March 4, 1841, saw the inauguration of the first Whig President, William Henry Harrison, who gave the longest inauguration speech without a topcoat in cold, rainy conditions in Washington, DC, and proceeded to fall into illness, believed to be pneumonia, confined to bed and at times in a coma, until he died exactly one month later, April 4, 1841.

March 4, 1857, President James Buchanan was so sick that he considered bypassing a public ceremony of inauguration, but went through the motions, and then was in bed recovering for two weeks, before being able to lead the nation.

March 4, 1861, after a dangerous trek from Springfield, Illinois to Washington, DC, and surviving a potential plot on his life (Baltimore Plot), Abraham Lincoln was sworn in as the first Republican President, in the midst of seven states having declared their secession from the Union, and only six weeks to the outbreak of the Civil War.

March 4, 1865, the second inauguration of Abraham Lincoln, and the giving of the most famous Inaugural Address, “With Malice toward none, with Charity for all”, Lincoln did not know that his future assassin, John Wilkes Booth, was in the inauguration crowd, and was moving toward the Inauguration stand as Lincoln spoke.

March 4, 1885, Grover Cleveland was sworn in as the first Democratic President since before the Civil War.

March 4, 1913, Woodrow Wilson was sworn in as the first Democratic President in a generation, and only the second since the Civil War.

March 4, 1933, the last such inauguration date, Franklin D. Roosevelt was sworn in as the nation was in the worst moments of the Great Depression, and he gave the second most remembered Inauguration speech, “Let me assert my firm belief, that the only thing we have to fear is fear itself”, and rallied the nation around what came to be known as the New Deal.

2018 Presidents And Executive Politics Presidential Greatness Survey Of 170 Political Scientists: First Experts Assessment Of Donald Trump

The American Political Science Association conducted a survey from late December 2017 to mid January 2018 of social science experts in presidential politics, the first such survey to assess all of the 44 men who have held the office of the Presidency, including Donald Trump after one year in office.

Last year, C Span had its third survey of Presidential experts, mostly historians but some political scientists and journalists, rating the Presidents, as Barack Obama left office.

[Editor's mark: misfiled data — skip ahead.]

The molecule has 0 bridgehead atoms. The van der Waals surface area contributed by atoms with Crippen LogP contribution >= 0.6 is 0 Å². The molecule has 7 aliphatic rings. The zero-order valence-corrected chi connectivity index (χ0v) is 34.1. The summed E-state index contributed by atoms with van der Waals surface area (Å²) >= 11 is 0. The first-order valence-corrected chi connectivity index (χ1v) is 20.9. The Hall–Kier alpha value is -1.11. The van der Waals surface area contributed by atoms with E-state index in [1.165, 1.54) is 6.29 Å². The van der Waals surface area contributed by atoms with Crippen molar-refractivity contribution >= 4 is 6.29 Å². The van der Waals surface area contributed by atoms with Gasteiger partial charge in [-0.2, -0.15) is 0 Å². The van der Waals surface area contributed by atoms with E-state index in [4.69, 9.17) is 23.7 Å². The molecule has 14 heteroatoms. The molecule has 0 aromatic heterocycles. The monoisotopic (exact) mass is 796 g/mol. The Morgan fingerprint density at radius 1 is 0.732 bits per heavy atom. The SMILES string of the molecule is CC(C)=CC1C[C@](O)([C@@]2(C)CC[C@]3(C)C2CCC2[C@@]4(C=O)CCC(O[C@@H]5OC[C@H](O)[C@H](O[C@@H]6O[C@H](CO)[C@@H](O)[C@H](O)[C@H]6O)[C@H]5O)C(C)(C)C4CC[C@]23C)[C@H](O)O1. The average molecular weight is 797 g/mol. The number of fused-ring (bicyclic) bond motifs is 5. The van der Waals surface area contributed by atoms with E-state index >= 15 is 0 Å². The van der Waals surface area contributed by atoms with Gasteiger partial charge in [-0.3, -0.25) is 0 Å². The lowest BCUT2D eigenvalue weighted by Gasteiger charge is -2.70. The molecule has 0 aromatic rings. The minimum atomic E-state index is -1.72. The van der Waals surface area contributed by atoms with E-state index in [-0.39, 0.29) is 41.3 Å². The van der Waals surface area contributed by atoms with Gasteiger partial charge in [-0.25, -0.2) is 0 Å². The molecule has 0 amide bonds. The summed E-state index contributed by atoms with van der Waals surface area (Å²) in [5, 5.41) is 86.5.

So this is a significant moment, as now Donald Trump is part of the equation. The score rating is, theoretically from 100 high to a Zero low.

Abraham Lincoln had 95.03 rating of this group of scholars, and Donald Trump ended up number 44 out of 44, with a score of 12.34, nearly three points lower than James Buchanan with 15.09 score, with the pre Civil War President finally getting out of the basement as the lowest ranked President.

Even William Henry Harrison, the one month President in 1841, who accomplished nothing but his inaugural address and selection of his cabinet, ended up 42nd with a score of 19.02, demonstrating just how disastrous this group of political scientists sees Donald Trump after one year.

Democrats and Liberals and Moderates rated him 44th, the bottom, while Independents ranked Trump 43rd, ahead of only Buchanan. But even Republicans and Conservatives only rated him 40th out of 44, only ahead of Buchanan, Harrison, Pierce, and Andrew Johnson for Republicans, and only ahead of Buchanan, Harrison, Andrew Johnson and Pierce for Conservatives.

In percentage, Democrats gave Trump a 7.60 rating; Liberals a 7.92 rating; Moderates a 13.43 rating; Independents a 16.49 rating; Republicans a 24.53 rating; and Conservatives a 25.19 rating.

Trump topped the list as the most polarizing President, mentioned 138 times. The closest to him was Andrew Jackson, mentioned 81 times; George W. Bush with 74 mentions; and Barack Obama 72 times. Richard Nixon was fifth, with 55 mentions and tied with Abraham Lincoln, followed by Andrew Johnson with 37 mentions, Ronald Reagan with 33 mentions, Bill Clinton with 30 mentions, and Franklin D. Roosevelt with 29 mentions, to round out the top ten.

Five questions were asked about Trump: his Presidency overall; Legislative Accomplishments; Foreign Policy Leadership; Embodying Institutional Norms; and Communicating with the Public.

Trump earned three Fs and 2 Ds, with his best score on Communicating with the Public and lowest on Embodying Institutional Norms.

The only area in any group where Trump gained a C was in Foreign Policy Leadership, and also in Communicating with the Public, both from Republicans.

So Donald Trump, in the view of scholars and experts on the Presidency, is a true disaster, and to think he will get out of the basement and pass the four Presidents above him, is truly delusional!